Thankful To Be Alive
I'm writing you this story still badly bruised and sore after surviving one of the largest avalanches in British Columbia this year.
Every year, on Memorial Day weekend, myself and a bunch of my buddies make the 850-mile journey to the rugged mountains of British Columbia for a long weekend of extreme backcountry snowmobiling. This year we made the trip not knowing how the events of the next few days would change our lives forever.
Friday morning we rolled into Revelstoke, BC, to join 75 or so other extreme snowmobilers and headed up for a day of riding. On the mountain we were reunited with a lot of old friends whom we hadn't seen since last year. We spent the day climbing chutes and playing in the snow, always trying to outdo each other.
Saturday we woke up to blue skies and headed for the mountains. It was another fun filled day with friends snowmobiling in the backcountry. We shot some amazing video of my friends Shawn and Josh climbing some huge chutes.
Also with us on this trip were two of my lifelong friends from Minnesota, Tony and Wes Foss. They quickly got the nickname "Flatlanders." This was their first trip to the huge mountains of BC. What a shock it was for them to ride in such an amazing place.
Sunday morning we woke up to fog and rain. So 16 of us decided to head south to a place that we had ridden before called Meadow Creek. We all unloaded at the top of a logging road. Our group was made up of 16 people, including a father-daughter duo (Norm and Kirstin Leslie), a husband and pregnant wife (Josh and Gina Marshall), father- son pair (Ed and Cameron Hicks), a boyfriend-girlfriend pair (Shawn Hastings and Heidi Mebes), another husband-wife pair (Jim and Melissa Phalen), two brothers (Jade and Jarrod Sessions), two more bothers (Wes and Tony Foss) and myself and my best friend Kyle Goltz.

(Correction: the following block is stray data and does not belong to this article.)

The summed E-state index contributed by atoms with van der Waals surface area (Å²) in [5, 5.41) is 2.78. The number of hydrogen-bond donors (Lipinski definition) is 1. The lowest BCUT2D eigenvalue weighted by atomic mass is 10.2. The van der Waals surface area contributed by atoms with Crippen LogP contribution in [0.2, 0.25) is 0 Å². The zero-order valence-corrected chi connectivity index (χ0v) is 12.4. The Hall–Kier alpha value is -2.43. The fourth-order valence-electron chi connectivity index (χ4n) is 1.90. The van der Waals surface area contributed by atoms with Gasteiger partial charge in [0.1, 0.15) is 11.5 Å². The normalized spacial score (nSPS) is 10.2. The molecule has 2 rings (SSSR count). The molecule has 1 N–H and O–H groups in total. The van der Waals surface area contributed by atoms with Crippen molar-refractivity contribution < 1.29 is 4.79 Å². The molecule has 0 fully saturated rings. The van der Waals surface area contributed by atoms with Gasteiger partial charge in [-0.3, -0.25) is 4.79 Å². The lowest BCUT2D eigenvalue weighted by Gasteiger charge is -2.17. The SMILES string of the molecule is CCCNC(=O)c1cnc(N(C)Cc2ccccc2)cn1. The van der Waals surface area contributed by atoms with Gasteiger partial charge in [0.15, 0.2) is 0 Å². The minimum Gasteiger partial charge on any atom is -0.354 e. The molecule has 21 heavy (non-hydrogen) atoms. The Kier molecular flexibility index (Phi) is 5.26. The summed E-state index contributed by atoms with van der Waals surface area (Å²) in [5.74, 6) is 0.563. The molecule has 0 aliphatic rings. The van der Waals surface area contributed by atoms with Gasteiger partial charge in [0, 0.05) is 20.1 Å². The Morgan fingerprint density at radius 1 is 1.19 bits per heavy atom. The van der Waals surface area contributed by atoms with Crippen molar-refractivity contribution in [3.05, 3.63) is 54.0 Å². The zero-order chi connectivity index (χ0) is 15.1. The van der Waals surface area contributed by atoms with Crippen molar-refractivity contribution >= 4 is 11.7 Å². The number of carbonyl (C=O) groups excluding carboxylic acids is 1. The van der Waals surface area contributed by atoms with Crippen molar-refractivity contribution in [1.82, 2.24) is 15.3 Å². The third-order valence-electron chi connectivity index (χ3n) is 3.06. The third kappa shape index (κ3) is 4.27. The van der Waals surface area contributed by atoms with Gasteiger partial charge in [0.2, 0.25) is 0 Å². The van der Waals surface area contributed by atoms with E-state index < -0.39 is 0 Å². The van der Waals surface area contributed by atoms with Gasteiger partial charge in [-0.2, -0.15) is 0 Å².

The weather was bad and the clouds were low but we kept on. About 4:30 p.m. we dropped into a huge bowl. Josh was the first to challenge a chute. He rocketed out of the chute on his 180 hp custom built hillclimber. Next was Shawn, choosing a different line, but still making the huge mountain look like a speed bump. While they climbed, the rest of us went to the other side of the bowl and started to climb some hills.
Then the unthinkable happened.
Kirstin, a cute, blonde 16-year-old girl, started up the bowl. She had just about reached the summit when the whole lower half of the mountain began to slide. Everybody started to scream and people scattered in all directions to try and escape the path of the avalanche, but it was just too massive.
I was too far from my sled to reach it, so I took off running for the trees. I jumped and grabbed the biggest tree I could find, just as the avalanche plowed into my back. It almost instantly snapped the 15-inch lodge pole pine and down the mountain I went. I rode the tree down the mountain with the avalanche flattening the 100-year-old forest in front of me. After a 300-foot ride in the avalanche, I started to come to a stop and I knew that I was in trouble. Luckily my head and one arm were still above the snow, but I could feel the snow starting to squeeze the life out of me.
Seconds after the lower half of the mountain slid, the top half of the mountain broke loose and a wall of snow 20 feet tall with snowballs the size of cars was coming to end my life.
I was totally helpless because I was so trapped. I could not even wiggle my big toe. Thoughts of my wife and two young boys, Andrew, age 5 and Paul, age 3, ran through my head. I remember saying, "God, please help me."